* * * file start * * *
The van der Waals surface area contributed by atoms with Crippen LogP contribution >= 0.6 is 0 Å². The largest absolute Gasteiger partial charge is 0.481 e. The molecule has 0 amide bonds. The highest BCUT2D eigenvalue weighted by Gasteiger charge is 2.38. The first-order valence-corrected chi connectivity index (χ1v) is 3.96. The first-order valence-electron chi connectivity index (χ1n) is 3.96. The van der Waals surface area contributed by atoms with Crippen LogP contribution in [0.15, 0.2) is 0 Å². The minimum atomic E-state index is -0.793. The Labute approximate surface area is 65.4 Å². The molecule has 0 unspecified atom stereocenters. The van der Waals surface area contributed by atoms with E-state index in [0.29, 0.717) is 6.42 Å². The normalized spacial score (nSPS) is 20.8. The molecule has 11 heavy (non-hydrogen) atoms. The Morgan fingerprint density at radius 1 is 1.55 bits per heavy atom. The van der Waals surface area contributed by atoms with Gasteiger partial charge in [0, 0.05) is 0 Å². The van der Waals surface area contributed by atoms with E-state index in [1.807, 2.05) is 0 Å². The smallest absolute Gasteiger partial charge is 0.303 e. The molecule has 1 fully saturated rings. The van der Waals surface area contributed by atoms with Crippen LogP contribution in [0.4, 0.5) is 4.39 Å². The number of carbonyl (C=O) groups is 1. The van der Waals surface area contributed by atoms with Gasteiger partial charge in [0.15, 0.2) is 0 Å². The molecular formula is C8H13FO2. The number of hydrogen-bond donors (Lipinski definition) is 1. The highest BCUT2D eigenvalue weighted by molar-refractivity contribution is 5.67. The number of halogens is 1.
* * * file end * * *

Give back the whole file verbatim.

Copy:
The van der Waals surface area contributed by atoms with Crippen LogP contribution >= 0.6 is 0 Å². The largest absolute Gasteiger partial charge is 0.481 e. The molecule has 0 amide bonds. The highest BCUT2D eigenvalue weighted by Gasteiger charge is 2.38. The first-order valence-corrected chi connectivity index (χ1v) is 3.96. The first-order valence-electron chi connectivity index (χ1n) is 3.96. The van der Waals surface area contributed by atoms with Crippen LogP contribution in [0.15, 0.2) is 0 Å². The minimum atomic E-state index is -0.793. The Labute approximate surface area is 65.4 Å². The molecule has 0 unspecified atom stereocenters. The van der Waals surface area contributed by atoms with E-state index in [0.29, 0.717) is 6.42 Å². The normalized spacial score (nSPS) is 20.8. The molecule has 11 heavy (non-hydrogen) atoms. The Morgan fingerprint density at radius 1 is 1.55 bits per heavy atom. The van der Waals surface area contributed by atoms with Gasteiger partial charge in [0, 0.05) is 0 Å². The van der Waals surface area contributed by atoms with E-state index in [1.807, 2.05) is 0 Å². The smallest absolute Gasteiger partial charge is 0.303 e. The molecule has 1 fully saturated rings. The van der Waals surface area contributed by atoms with Crippen LogP contribution in [0.4, 0.5) is 4.39 Å². The number of carbonyl (C=O) groups is 1. The van der Waals surface area contributed by atoms with Gasteiger partial charge in [0.15, 0.2) is 0 Å². The molecular formula is C8H13FO2. The number of hydrogen-bond donors (Lipinski definition) is 1. The highest BCUT2D eigenvalue weighted by molar-refractivity contribution is 5.67. The number of halogens is 1.